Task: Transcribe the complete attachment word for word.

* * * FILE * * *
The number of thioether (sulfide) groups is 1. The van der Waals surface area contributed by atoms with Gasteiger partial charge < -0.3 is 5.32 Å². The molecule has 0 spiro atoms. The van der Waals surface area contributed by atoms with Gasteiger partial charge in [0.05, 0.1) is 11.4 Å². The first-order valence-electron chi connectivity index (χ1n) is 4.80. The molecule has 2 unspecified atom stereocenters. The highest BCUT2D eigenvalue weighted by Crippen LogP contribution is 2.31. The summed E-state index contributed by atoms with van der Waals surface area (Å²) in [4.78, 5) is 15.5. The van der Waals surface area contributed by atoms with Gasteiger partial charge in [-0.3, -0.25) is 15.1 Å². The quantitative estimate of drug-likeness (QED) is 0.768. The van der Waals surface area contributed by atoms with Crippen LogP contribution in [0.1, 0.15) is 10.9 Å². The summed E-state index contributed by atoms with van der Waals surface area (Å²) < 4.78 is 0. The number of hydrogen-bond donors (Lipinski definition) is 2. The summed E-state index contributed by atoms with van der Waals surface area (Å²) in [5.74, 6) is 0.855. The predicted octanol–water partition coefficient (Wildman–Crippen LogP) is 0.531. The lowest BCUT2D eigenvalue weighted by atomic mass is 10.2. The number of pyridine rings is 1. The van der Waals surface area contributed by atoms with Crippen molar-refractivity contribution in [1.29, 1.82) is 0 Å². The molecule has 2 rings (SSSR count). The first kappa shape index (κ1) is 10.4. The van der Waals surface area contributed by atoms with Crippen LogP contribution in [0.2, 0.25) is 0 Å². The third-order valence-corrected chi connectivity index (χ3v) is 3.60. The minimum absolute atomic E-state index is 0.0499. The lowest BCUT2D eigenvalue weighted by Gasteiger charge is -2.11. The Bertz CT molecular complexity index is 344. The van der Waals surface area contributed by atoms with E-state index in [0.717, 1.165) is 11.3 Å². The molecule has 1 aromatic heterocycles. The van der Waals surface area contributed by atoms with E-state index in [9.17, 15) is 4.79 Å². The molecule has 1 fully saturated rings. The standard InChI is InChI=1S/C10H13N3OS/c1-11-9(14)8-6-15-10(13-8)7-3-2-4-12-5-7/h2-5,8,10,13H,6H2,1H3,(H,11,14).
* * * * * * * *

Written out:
The number of thioether (sulfide) groups is 1. The van der Waals surface area contributed by atoms with Gasteiger partial charge < -0.3 is 5.32 Å². The molecule has 0 spiro atoms. The van der Waals surface area contributed by atoms with Gasteiger partial charge in [0.05, 0.1) is 11.4 Å². The first-order valence-electron chi connectivity index (χ1n) is 4.80. The molecule has 2 unspecified atom stereocenters. The highest BCUT2D eigenvalue weighted by Crippen LogP contribution is 2.31. The summed E-state index contributed by atoms with van der Waals surface area (Å²) in [4.78, 5) is 15.5. The van der Waals surface area contributed by atoms with Gasteiger partial charge in [-0.3, -0.25) is 15.1 Å². The quantitative estimate of drug-likeness (QED) is 0.768. The van der Waals surface area contributed by atoms with Crippen LogP contribution in [0.1, 0.15) is 10.9 Å². The summed E-state index contributed by atoms with van der Waals surface area (Å²) < 4.78 is 0. The number of hydrogen-bond donors (Lipinski definition) is 2. The summed E-state index contributed by atoms with van der Waals surface area (Å²) in [5.74, 6) is 0.855. The predicted octanol–water partition coefficient (Wildman–Crippen LogP) is 0.531. The lowest BCUT2D eigenvalue weighted by atomic mass is 10.2. The number of pyridine rings is 1. The van der Waals surface area contributed by atoms with Crippen molar-refractivity contribution in [1.29, 1.82) is 0 Å². The molecule has 2 rings (SSSR count). The first kappa shape index (κ1) is 10.4. The van der Waals surface area contributed by atoms with Crippen LogP contribution in [0.2, 0.25) is 0 Å². The third-order valence-corrected chi connectivity index (χ3v) is 3.60. The minimum absolute atomic E-state index is 0.0499. The lowest BCUT2D eigenvalue weighted by Gasteiger charge is -2.11. The Bertz CT molecular complexity index is 344. The van der Waals surface area contributed by atoms with E-state index in [0.717, 1.165) is 11.3 Å². The molecule has 1 aromatic heterocycles. The van der Waals surface area contributed by atoms with E-state index in [9.17, 15) is 4.79 Å². The molecule has 1 fully saturated rings. The standard InChI is InChI=1S/C10H13N3OS/c1-11-9(14)8-6-15-10(13-8)7-3-2-4-12-5-7/h2-5,8,10,13H,6H2,1H3,(H,11,14).